Gaebelein's Annotated Bible
Masters, give unto your servants that which is just and equal; knowing that ye also have a Master in heaven.
Continue in prayer, and watch in the same with thanksgiving;CHAPTER 4
1. Prayer and ministry (Colossians 4:2-4)
2. Walking in wisdom (Colossians 4:5-6)
3. The fellowship of the saints in their service (Colossians 4:7-17)
4. The conclusion (Colossians 4:18)
The first verse of this chapter belongs to the preceding one. Prayer is the most needed thing for those who are risen with Christ and know that they are complete in Him. Without continued prayer the full realization of the great truths unfolded in this Epistle is impossible. Communion with God makes it all real. “Continue steadfastly in prayer, and watch therein with thanksgiving.” The knowledge of our position in Christ, that we are in Him and have all in Him teaches us our dependence on Him. The more we enter into all these things the greater will be our sense of the need of prayer and real communion with God. The new man yearns for this. All the exhortations to seek the things which are above, to set the mind on those things and not on earthly things, to keep in the place of death the members which are on the earth, to put on the new man and manifest Christ, are impossible without prayer. (Those who boast of being complete in Christ and treat prayer slightingly show thereby how little they know of the real spiritual meaning of being dead with Christ and risen with Him.) Without continued prayer the reality and power of our position and blessing in Christ is on the wane and soon lost. It is through prayer that we lay hold of all; it is the means by which we enter deeper into His knowledge. Prayer is, therefore, the greatest need for those who are risen with Christ. And while we express in this way our utter dependence on Him, conscious of Himself and our union with Him, He also delights in our fellowship. We can bring all to Him, “nothing is too small to enlist His love; nothing too great for His strength, and nothing too difficult for His wisdom.” And there must be perseverance in it; a broken and interrupted communion soon tells in the life of the believer. No other way to know and enjoy our portion in Christ, to advance in it and be victorious in the conflict which is ours in a world of evil, than continued, steadfast prayer, communion with God. In prayer we are “to watch therein and be thankful”--”Watch and pray” our Lord said to His disciples in the garden, and while He prayed more earnestly they slept (Matthew 26:41). And again it is written, “Be ye therefore sober and watch unto prayer” (1Peter 4:7). Our thoughts wander and our infirmities often become very evident in the exercise of this blessed privilege. We must watch before we pray, watch while we pray and watch after we have prayed, and watch for the answer, not impatiently, but in child-like faith. The spirit of praise and thanksgiving is needed for this watching. The apostle next requests prayer for himself and the ministry of the mystery of Christ. “At the same time praying also for us, that God may open unto us a door of the word, to speak the mystery of Christ, for which I am also in bonds, that I may make it manifest as I ought to speak.” This blessed man of God was in the prison. From the Epistle to the Philippians we learned how unselfish he was. And here is another evidence. He might have requested united prayer for his deliverance, for divine interference in his behalf as it happened to Peter when he was imprisoned; he might have asked the prayers of the saints that his needs might all be supplied. As risen with Christ he is above these earthly circumstances. His request is for prayer for the gospel, the mystery of Christ, so preciously told out in the first part of this Epistle. God must open the door for this. How humble and dependent he was! What a contrast with present day professional evangelism! And for the open door to preach the gospel; to speak the mystery of Christ effectively, the saints of God must continue to pray and watch confidently for the answer. In praying for the Word that it may have free course and be glorified (2Thessalonians 3:1), we can have all boldness and expectation. Such prayers have God’s approval and answer.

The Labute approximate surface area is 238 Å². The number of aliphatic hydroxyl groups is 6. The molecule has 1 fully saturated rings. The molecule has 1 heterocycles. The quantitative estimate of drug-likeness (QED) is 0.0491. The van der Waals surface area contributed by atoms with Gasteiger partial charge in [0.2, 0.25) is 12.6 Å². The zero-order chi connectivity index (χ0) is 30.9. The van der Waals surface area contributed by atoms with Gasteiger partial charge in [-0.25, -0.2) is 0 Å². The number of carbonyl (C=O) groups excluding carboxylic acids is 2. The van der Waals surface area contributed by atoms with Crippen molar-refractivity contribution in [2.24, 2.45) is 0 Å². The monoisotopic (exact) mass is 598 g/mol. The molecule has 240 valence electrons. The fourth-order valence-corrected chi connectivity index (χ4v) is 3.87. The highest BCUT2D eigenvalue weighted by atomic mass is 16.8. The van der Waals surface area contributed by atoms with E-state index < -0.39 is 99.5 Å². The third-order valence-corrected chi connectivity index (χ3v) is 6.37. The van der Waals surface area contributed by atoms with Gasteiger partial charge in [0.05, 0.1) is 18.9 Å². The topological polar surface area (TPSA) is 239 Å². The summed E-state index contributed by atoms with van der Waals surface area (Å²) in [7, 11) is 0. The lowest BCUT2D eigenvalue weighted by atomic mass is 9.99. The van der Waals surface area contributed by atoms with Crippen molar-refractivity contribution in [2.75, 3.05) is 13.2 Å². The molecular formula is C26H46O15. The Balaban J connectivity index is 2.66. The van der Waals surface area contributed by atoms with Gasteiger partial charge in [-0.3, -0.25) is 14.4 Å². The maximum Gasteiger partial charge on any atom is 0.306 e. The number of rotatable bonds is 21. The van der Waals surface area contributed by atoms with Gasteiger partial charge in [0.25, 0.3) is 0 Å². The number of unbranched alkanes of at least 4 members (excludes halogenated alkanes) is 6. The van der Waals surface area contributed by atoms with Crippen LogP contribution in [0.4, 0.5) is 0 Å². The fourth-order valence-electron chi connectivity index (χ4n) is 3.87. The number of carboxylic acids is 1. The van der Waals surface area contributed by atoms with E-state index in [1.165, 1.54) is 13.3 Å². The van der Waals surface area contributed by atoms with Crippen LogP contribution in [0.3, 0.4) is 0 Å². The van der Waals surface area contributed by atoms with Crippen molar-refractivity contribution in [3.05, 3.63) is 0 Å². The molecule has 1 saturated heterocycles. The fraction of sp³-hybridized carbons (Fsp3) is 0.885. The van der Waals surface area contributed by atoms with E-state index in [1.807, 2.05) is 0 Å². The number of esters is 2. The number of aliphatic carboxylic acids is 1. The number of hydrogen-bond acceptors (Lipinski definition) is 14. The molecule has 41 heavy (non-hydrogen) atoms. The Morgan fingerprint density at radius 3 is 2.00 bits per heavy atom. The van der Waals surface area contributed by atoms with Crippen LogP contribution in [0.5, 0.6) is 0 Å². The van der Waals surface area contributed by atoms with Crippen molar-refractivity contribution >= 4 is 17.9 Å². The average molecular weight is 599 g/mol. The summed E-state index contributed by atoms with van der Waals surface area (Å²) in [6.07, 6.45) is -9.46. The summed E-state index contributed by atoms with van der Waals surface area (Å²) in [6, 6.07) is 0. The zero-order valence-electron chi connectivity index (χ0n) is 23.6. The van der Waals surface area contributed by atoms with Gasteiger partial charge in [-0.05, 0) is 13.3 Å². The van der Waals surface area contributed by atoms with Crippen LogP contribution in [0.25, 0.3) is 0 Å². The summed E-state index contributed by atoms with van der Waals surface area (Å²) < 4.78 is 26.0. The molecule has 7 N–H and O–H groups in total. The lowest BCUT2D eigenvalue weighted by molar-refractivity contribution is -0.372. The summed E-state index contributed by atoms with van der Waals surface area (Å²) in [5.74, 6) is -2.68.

Towards those who are without, the unsaved, believers with the profession of being risen with Christ, for whom Christ is all, must walk in wisdom. What we are in Christ, the grace which has saved us, the love of God which is shed abroad in our hearts must be made known in our intercourse with those who know not Christ. How great is our failure! And why? Because we are not constantly occupied with our Lord and our heavenly position in Him. Lack of real communion with God and prayer for the gospel, in behalf of the unsaved about us, strips us of the power to walk in wisdom. “Redeeming the opportunity.” It means to bear witness to those without when the proper time for it presents itself And when the opportunity comes the word spoken is to be “always with grace, seasoned with salt, that ye may know how ye ought to answer each one.”